John-Bradley Williams, ethnobotanist and storyteller from the Tsawout First Nation, leads a class at TIXEN (Cordova Spit) as part of a UVic law field course in the re-emergence of WSÁNEĆ law. (Mike Morash/UVic photo)
The University of Victoria is benefiting greatly from the new federal budget. On March 19th, the federal government announced they were granting $9.1 million to the university for the building of a new National Centre for Indigenous Law and Reconciliation. Last September, the school launched the world’s first combined degree program in Indigenous legal orders and Canadian common law (the JD/JID program), and now that program will have additional space to work from.
UVic President Jamie Cassels said the centre will “will play a vital role in helping to grow a more just and inclusive Canada—socially, economically and legally.”
“This learning and research centre, and UVic’s Indigenous law degree program, are part of UVic’s commitment to the Truth and Reconciliation Report and Calls to Action to establish Indigenous law institutes for the development, use and understanding of Indigenous laws,” he said.
According to the UVic press release, the design of the building will be based primarily on Coast Salish values and cultural symbols, to honor the territory on which the university lies—that of the Songhees, Esquimalt, and WSÁNEĆ Nations - but it will be a place where people from all over the world can gather and talk. The school will include public lecture theatres, faculty and staff offices, an elders’ room as well as spaces for gathering, ceremony, and sharing of knowledge.
The money will be divvied out over three years beginning with the 2019/2020 budget season.
Val Napoleon, Director of the Indigenous Law Research Unit (IRLU) at UVic and the JD/JID program, is looking forward to all the work that will take place there, though she says it’s still in the early planning stages.
“Indigenous law is the most exciting work on the planet, and we get to do it. People are hungry for it… Indigenous communities are hungry for it. And we can’t keep up to the demand. It takes as much hard work, and time and vigor as any other law,” said Napoleon.
Napoleon said the University, and its Indigenous law faculty are already receiving requests from around the world for advice on working with and studying this unique system of law. They have worked with countries like Australia and Norway already. The new centre will give them the ability to carry out this work on a larger scale.
On the question of how different these two systems of law really are (Indigenous law compared to common law, or colonial law as it is sometimes called), Napoleon explained, “Societies are different. So Indigenous law, for the most part, was non-state.”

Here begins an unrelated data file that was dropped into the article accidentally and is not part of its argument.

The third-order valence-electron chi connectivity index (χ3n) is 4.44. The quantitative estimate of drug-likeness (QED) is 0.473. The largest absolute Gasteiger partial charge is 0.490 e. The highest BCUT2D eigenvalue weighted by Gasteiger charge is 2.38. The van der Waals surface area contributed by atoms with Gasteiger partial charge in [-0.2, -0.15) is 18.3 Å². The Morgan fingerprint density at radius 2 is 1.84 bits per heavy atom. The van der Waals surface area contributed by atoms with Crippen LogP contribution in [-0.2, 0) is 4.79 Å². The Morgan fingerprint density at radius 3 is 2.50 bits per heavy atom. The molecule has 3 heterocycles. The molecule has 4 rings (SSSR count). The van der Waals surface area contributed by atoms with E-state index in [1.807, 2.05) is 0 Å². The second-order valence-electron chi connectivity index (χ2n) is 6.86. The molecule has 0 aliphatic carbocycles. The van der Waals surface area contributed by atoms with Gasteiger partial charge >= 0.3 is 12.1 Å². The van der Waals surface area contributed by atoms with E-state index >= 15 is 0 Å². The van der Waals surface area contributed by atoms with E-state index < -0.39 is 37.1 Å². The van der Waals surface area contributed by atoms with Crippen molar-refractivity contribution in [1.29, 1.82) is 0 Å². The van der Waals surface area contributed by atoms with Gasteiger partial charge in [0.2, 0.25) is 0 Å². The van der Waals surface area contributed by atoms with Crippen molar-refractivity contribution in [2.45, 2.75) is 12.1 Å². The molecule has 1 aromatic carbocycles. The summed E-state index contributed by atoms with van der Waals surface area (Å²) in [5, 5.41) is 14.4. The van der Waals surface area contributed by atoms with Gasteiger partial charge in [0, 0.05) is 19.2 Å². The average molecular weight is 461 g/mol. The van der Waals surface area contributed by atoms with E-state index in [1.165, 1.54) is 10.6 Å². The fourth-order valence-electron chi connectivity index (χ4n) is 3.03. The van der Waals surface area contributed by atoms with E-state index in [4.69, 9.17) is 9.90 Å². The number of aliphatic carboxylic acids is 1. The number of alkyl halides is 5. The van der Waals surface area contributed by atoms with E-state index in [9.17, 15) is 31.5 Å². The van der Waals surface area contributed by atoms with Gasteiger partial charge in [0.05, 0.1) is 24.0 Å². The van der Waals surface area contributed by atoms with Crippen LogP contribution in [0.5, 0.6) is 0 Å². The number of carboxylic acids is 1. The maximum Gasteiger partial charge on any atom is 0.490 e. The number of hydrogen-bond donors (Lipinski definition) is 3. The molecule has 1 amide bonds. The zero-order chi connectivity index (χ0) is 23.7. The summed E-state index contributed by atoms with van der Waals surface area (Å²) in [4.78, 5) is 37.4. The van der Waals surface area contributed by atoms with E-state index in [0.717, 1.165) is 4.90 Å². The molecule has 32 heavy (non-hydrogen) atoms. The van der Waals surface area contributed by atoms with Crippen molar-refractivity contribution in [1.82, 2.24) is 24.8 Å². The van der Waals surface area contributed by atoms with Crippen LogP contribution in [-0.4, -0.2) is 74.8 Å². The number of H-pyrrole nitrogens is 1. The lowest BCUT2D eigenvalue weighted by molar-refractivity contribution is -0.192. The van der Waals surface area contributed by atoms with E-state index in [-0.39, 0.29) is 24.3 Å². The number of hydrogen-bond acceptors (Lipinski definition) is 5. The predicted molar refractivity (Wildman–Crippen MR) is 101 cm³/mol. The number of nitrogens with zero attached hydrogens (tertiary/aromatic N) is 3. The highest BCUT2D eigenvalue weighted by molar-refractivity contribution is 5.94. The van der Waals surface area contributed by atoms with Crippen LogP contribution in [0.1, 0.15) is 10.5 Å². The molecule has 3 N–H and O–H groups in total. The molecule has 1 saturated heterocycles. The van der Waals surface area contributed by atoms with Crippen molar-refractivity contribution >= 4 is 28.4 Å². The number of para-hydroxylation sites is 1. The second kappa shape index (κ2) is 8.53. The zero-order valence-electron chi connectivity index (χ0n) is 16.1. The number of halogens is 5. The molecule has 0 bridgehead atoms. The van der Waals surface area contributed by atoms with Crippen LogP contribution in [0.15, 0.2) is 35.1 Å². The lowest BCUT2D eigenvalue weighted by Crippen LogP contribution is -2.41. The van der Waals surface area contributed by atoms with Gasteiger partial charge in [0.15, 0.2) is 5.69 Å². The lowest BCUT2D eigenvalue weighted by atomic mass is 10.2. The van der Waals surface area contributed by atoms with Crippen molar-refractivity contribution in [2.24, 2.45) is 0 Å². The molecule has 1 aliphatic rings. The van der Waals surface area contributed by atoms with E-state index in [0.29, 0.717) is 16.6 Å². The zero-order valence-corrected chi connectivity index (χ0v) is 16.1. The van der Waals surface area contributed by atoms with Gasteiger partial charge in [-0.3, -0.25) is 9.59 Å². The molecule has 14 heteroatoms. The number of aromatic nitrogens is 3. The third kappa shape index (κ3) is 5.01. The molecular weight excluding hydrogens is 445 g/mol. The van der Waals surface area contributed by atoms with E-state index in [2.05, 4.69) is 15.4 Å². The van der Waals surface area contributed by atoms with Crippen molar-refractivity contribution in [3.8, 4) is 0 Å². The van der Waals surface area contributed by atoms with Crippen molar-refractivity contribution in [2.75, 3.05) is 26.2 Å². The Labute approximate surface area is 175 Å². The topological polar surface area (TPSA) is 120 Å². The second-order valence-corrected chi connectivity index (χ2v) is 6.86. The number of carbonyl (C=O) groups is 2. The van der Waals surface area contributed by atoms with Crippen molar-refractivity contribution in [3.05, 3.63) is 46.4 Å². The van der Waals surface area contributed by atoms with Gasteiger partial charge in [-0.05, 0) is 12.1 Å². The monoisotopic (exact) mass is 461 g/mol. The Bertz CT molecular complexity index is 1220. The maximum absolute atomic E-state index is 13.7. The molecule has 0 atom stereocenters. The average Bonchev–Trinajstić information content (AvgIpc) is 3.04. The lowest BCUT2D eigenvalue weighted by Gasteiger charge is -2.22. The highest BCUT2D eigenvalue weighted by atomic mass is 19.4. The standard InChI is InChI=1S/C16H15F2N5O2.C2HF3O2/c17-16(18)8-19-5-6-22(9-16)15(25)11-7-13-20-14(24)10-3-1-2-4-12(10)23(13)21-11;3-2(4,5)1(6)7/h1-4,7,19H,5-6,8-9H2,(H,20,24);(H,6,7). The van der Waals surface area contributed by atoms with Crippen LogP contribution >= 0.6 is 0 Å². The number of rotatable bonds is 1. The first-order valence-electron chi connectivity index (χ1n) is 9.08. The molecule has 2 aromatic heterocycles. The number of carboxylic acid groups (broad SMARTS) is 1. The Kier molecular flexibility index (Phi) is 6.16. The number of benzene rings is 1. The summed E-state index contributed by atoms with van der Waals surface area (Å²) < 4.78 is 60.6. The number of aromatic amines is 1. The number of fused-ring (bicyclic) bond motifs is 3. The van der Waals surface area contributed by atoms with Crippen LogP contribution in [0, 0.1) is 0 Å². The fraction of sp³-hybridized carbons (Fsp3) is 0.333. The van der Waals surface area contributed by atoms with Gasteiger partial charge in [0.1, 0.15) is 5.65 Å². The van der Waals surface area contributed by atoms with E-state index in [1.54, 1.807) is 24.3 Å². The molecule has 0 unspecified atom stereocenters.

“The authorities, institutions, and processes through which law operates are horizontal, in that there’s no centralized hierarchical institution,” she added. “The functions of law are the same, in terms of enabling people to solve problems, manage their overall collective lives, and family lives…The work of law is the same. But the way it’s organized is different.”
Napoleon said students who complete the JD/JID program can choose to practice one or the other, or they may use both streams of law in their future work. She added that the regular law program is three years, whereas the JD/JID program adds an additional year on. And that over the course of the four years, 100 students will roll through—another good reason to expand the building they’ll be in.
This new centre may act as a place to address some very dire issues facing Canada today. Napoleon noted that in areas where Indigenous law has been pushed out, but where Canadian common law still fails, violence happens. Giving Indigenous people a space to gather, define and redefine their laws will help the cause.
“If you look anywhere around the world, where there’s been a severe breakdown of how a society manages itself, you see violence. When you undermine law, those are the conditions you’re creating. And we have the women and girls paying the price,” she said, referencing the crisis of Canada’s Missing and Murdered Indigenous Women specifically.
Judith Sayers, president of the Nuu-chah-nulth Tribal Council and previous elected chief of the Hupacasath First Nation, was a lawyer for 18 years. She also taught at UVic when the creation of this new law centre was just being talked about.
“Our laws are totally different than non-Indigenous laws. We had laws around things like gathering natural resources,” she said, noting there were laws around conduct of people. “If someone had a major crime you put them in a canoe without a paddle… if they survived that was their thing, and if they didn’t… well that was their fate.”
Sayers also spoke of the new child welfare laws, which the government said would help Indigenous people have autonomy in making decisions around the care of their children. She said the loophole, however, is that the legislation still allows the government to have the ultimate say about what “is in the best interest of the child,” while culture, family and community are secondary.
UVic having a space to strengthen Indigenous law, and share it with others, may help even situations like this, said Sayers.
“There’s a lot of work to do, and I think they’ve made a good start. But I think what’s going to be important… and I told Minister Scott Fraser this… is they gotta’ make sure they have Indigenous people teaching Indigenous law,” she said.